Fri, 04/05/2019

Imagine this scenario: you find yourself in a store and are about to purchase a $25 sweater. Suddenly, your friend rushes in and tells you that the same sweater is being sold for only $15 at a store that’s a block away. Would you make the effort required to save $10?

Now picture the same situation, but you’re about to buy a $25,000 car. You’re told that you can buy the same car at a nearby dealership for $10 less; do you still make an effort to save the same amount of money?

If you said yes to the first scenario but no to the second, an economist would say that you’re being an irrational consumer. According to Diane Flaherty, professor of economics and an associate dean for curriculum and academic oversight within the Commonwealth Honors College, $10 is $10 is $10 – it shouldn’t matter that one item is several magnitudes greater in price because you’d still be saving those ten dollars. As a result, relative thinking is deemed “irrational” in the field of economics. 

Flaherty delved into these quandaries during the Pizza and Prof event on Tuesday, April 2nd, describing how her work revolves around this type of consumer behavior and understanding why we make the expected – or unexpected – decisions we make. Abstract models can only go so far, so the job of a behavioral economist is to attempt to identify the complexities that underpin consumer decision-making.

As Flaherty explains, “People don’t behave the way economists think they do!” For this reason, individuals in the fields of marketing and psychology often have insight into the reasoning behind buying patterns. First and foremost, context is key: a decision that is rational in one situation may be irrational in another. Further complicating these scenarios is the reality that humans are social, emotional beings. Whether we are conscious of it or not, we more or less tend to conform to the tendencies of those around us, which may be reflected in the ways we think and act.

While we like to believe that we are independent thinkers, we are often influenced by cues in our environment that shape our decisions. These are generally so subtle that we don’t even pick up on them; for instance, the MSRP (manufacturer’s suggested retail price) for an item may make something that’s “on sale” seem like a steal simply by comparison, even when the sale price is still higher than what we wanted to pay.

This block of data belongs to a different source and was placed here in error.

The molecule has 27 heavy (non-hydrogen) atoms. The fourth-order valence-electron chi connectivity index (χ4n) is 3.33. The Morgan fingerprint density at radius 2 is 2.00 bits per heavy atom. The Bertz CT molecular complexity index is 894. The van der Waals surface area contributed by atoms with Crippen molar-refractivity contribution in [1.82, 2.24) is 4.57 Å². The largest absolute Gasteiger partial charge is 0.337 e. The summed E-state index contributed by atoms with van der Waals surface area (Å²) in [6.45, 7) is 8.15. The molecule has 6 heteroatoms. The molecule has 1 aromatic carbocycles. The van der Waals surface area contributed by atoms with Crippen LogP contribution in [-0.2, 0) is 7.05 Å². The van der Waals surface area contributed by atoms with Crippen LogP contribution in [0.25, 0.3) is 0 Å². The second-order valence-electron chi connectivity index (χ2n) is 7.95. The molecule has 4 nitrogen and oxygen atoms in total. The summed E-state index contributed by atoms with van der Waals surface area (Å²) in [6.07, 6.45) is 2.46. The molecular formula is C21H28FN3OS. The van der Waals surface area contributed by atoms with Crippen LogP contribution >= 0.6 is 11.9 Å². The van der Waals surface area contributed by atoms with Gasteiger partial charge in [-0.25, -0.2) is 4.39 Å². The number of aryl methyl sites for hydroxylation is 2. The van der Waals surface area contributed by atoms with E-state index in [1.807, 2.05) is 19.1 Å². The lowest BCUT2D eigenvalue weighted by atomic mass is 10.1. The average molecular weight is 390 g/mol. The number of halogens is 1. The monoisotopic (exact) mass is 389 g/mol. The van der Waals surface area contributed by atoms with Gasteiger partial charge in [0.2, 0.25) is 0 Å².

Likewise, an offer that seems to be a “no-brainer” is probably a marketing strategy meant to benefit the company more than the consumer. In practice, this could take the form of a store offering a deal where the purchase of a new laptop means that a pair of headphones will be thrown in “for free.” “Something that is ‘free’ almost never actually is,” says Flaherty. If you were the customer, would you stop to take the time to calculate the cost of the laptop and headphones separately to ensure that this is truly a cost savings? Did you even want or need the headphones in the first place?

In a case like this, Flaherty cautions us as customers to question our habits. She also suggests several ways to avoid the traps that modern marketing sets up for us. By sticking to a budget limit and researching exactly what we intend to buy, we will be less likely to be reeled in by extraneous offers that may not even give us what we’re looking for. “Don’t be led astray by relativity,” Flaherty warns. When you walk into that high-end restaurant serving an $80 steak, don’t concede that you’re willing to pay $40 for a burger simply because it’s half the cost of the steak.

But beyond influencing customers to walk out of a store or restaurant having spent more than they intended to, behavioral economics can be used to inform large-scale policy recommendations and decisions. Flaherty ended her talk with the proposition of free college education, a controversial topic among politicians, educators, and taxpayers alike. If it sounds too good to be true, it probably is; only when we take a more critical look at an idea can we improve it and make it a more realistic option that meets the needs of all stakeholders involved.

Dr. Flaherty specializes in the areas of political economy and comparative economic systems. Her interests in regional economies and microeconomics have taken her around the world, including spending time in South Africa where she studied how gender roles, cultural norms, and other social factors affect the process of generating employment as a means of empowerment for women.